By Staff writer
In the wake of increased privatisation within the Middle East’s energy sector, the region’s first energy-focused private equity firm has emerged. Tamara Walid talks to Adil Toubia, CEO of the GCC Energy Fund, about the changing face of the industry.
Despite the region’s governments maintaining a tight grip on the Middle East’s abundant energy supplies, Adil Touba is convinced that things are about to change.
“Typically, power companies have been controlled by the government, but they’ve been going through privatisation,” says Toubia, CEO of the GCC Energy Fund — the region’s first energy-focused private equity firm.
As the Middle East’s energy sector continues to present huge opportunities, Toubia is confident that the GCC Energy Fund is in the best position to take a significant slice of the action. After working with consulting firm Schlumberger for over 20 years, where he filled five different managerial positions, Toubia is convinced that he and his team — of similarly energy-specialised professionals — are in pole position.
“We didn’t want to be another private equity firm that does everything like real estate, telecommunications and energy. We wanted to be very focused,” he says.
The fund was launched in March 2005 and sponsored by Gulf International Bank (GIB) in Bahrain, Standard Bank of South Africa and co-sponsored by Emirates National Oil Company (ENOC). Over the last three months the company has successfully managed to grasp a considerable stake in the Omani Dhofar Power Company, a 33% equity stake in Sharjah-based Gulmar Offshore Group, and most recently took part in the US$80m private placement raised for Maritime Industrial Services (MIS).
Acquiring a controlling stake in Oman’s Dhofar Power Company came after a year of negotiations and planning with PSEG Global, a US energy services company, after it announced plans to sell. Toubia believes that his team “unearthed” an exceptional opportunity.
“Existing power companies don’t come up for sale very often. It’s very rare that you get an opportunity to take control of a power plant that’s already been operating and has customers. We made contact with PSEG, and found out that their strategy was to diversify from international assets, so we started discussions,” he says. “PSEG, for their own strategic reasons, had to exit from the Middle East, and we had the opportunity to come and buy it.”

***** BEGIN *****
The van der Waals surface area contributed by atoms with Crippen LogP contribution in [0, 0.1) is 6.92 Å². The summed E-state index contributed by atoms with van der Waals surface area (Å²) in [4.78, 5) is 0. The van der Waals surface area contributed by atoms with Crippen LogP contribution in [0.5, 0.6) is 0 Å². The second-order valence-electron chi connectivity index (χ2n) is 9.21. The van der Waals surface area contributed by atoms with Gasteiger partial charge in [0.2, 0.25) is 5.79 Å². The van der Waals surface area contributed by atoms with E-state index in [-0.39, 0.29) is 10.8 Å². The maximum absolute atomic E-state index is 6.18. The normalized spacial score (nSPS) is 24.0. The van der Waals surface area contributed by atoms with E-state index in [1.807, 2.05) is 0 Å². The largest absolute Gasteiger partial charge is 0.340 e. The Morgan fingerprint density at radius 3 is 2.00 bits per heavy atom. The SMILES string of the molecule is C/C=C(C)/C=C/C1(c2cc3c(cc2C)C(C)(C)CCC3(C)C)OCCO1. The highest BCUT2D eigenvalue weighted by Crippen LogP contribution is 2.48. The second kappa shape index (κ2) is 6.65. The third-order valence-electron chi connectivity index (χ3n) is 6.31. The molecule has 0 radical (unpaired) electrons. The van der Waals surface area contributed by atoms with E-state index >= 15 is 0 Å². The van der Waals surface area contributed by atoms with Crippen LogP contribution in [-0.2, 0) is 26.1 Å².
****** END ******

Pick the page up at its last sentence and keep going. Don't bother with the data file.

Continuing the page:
With plans to grow Dhofar Power with the company’s existing shareholders, Toubia stresses that the Oman deal is only the first of many similar investments in the power sector. He adds that with the real estate sector continuing to witness a relentless rise and the ongoing regional population explosion, opportunities in the energy field are growing as power becomes more fundamental.
Generally, private equity firms tend to maintain a relatively small scale and largely depend on outsourcing. The GCC Energy Fund does not differ, with headquarters in Dubai and people who manage the company’s investments outside. Toubia explains the process: “We identify the opportunities, negotiate the deals and invest the money. We then track the money and get involved with strategy and eventually exit these investments and hopefully make profits for our investors.”
Toubia also adds that the company’s scope involves much more than oil and gas as it includes upstream, midstream and downstream, the oil and gas service sector, petrochemicals and alternative energies.
Although the opportunities are vast, however, they are all constrained within certain boundaries.